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The Case Of The Crimson Kiss

(Perry Mason #83)

3.67  ·  Rating details ·  273 ratings  ·  20 reviews
ebook, 189 pages
Published January 1st 2001 (first published March 1st 1973)
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Average rating 3.67  · 
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Mar 15, 2018 rated it really liked it
The book consists of five stories with only one of them long enough to qualify for a status of novella: Perry Mason one, unsurprisingly. So without further ado they are:

The Case of the Crimson Kiss. Perry Mason defended a young woman who was framed for a murder. The identity of the murderer is unknown until the end as usual, but this time we get to see the creation of a perfect frame from the beginning, Columbo-style. The murdered guy had a lipstick imprint on his bald head, thus the title.

Sharon Barrow Wilfong
Jun 24, 2018 rated it it was amazing
This is more of a short story but very good setting up. A combination of whodunnit mystery and the inverted mystery. We don't know who commits the first murder, but we do know who tries to cover it up, even attempting to commit another murder. Why does someone who has not committed a murder, try to frame someone else and even try murder the person they are framing. You'll have to read the story to find out.
Paul Weiss
Jun 29, 2019 rated it it was ok
Shelves: mystery
A weak example of the Perry Mason franchise!

Fay Allison, the happy bride-to-be, is going to marry the man of her dreams, Dane Grover. In rather marked contrast, her somewhat more bohemian roommate, Anita Bonsal, is having a tawdry, clandestine affair with Carver Clement, a married man (who like so many other married man involved in affairs is conducting himself in considerably less than honourable fashion). When Allison's Aunt Louise arrives to attend the wedding, she is horrified to discover bo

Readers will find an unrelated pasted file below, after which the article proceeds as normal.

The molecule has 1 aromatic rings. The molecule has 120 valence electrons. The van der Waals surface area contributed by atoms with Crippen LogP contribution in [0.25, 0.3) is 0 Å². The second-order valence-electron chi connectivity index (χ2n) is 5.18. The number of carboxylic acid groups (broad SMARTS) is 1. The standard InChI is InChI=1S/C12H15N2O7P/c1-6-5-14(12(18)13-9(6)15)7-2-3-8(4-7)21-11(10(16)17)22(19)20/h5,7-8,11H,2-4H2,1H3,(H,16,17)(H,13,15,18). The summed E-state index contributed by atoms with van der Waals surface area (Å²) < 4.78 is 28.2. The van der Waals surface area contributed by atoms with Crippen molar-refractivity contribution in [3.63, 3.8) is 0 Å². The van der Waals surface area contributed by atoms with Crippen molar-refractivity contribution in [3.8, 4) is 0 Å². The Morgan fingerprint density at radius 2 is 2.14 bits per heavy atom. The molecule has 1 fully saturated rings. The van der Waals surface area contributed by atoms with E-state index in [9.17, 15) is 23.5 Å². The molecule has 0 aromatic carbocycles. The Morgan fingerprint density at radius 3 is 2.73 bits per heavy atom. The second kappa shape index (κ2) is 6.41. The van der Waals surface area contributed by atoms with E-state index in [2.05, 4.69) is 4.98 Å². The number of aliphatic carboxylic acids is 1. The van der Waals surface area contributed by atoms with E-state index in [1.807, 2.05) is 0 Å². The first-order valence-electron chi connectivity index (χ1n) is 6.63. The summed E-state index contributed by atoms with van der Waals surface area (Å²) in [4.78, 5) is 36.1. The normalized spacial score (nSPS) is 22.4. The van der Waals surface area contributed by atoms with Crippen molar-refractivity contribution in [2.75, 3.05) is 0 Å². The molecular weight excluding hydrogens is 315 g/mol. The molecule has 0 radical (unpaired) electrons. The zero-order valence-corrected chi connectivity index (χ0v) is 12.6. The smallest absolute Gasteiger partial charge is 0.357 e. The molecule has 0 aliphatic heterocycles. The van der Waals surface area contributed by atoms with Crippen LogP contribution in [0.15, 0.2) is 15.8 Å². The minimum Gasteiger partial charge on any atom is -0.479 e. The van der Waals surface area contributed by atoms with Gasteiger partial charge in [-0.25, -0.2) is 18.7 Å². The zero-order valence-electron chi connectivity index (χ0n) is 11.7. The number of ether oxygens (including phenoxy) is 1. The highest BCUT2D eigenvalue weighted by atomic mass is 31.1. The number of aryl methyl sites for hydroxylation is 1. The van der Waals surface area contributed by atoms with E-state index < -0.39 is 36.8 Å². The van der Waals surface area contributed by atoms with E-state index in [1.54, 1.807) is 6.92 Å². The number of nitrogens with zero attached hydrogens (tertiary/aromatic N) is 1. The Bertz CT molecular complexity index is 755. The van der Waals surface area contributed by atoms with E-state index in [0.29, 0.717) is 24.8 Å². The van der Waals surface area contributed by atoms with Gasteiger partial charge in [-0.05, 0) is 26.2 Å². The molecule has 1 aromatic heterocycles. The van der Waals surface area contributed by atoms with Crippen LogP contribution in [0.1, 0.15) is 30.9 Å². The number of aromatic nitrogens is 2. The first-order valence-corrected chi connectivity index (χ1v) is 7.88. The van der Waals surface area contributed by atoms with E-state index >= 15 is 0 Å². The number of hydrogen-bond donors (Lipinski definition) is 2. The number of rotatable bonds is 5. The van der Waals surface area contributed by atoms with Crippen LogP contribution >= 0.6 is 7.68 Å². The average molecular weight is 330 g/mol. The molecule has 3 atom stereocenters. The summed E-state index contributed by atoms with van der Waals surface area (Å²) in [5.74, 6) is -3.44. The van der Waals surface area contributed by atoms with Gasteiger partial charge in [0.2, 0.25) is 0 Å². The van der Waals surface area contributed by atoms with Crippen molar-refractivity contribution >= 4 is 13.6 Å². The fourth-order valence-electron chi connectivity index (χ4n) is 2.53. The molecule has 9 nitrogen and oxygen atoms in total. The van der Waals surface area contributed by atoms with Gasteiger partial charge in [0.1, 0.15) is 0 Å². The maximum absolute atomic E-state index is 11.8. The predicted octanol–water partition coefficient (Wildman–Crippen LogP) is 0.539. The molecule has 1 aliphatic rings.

Nov 24, 2016 rated it really liked it
Shelves: perry-mason
Good book overall. Not the best but it was a good sampling of his other works. "The Case of the Crimson Kiss" was a good case. It felt a bit rushed but a good story. I think the best story was the desert story. "The Valley of Little Fears" had great pulp characters and great style.
"Crooked Lightning" had a great build-up but the climax left me wanting and re-reading the last page to see if I missed something of if that was really the end.
"Fingers of Fong" was another good detective yarn. That o
B.R. Stateham
Aug 26, 2014 rated it liked it
A novelette, one of two, out of the Perry Mason double whammy, The Case of the Caution Coquette. Not bad. Some nice courtroom scenes. Some interesting twist and turns in investigating two apparently separate crimes that wind up being just one big, complex crime.

But the ending . . .oh my gosh! The ending is so confusing and contrived it almost killed the whole story for me. Still, I like the Perry Mason novels as a whole. The orginal Mason is so different that what has been portrayed on the smal
May 15, 2015 rated it liked it
Shelves: ebooks
I particularly enjoyed the Fingers of Fong and Gardner's detailing of the Oriental society in LA. Jerry Marr also made an impact with his fast wits and smart cheeky thinking.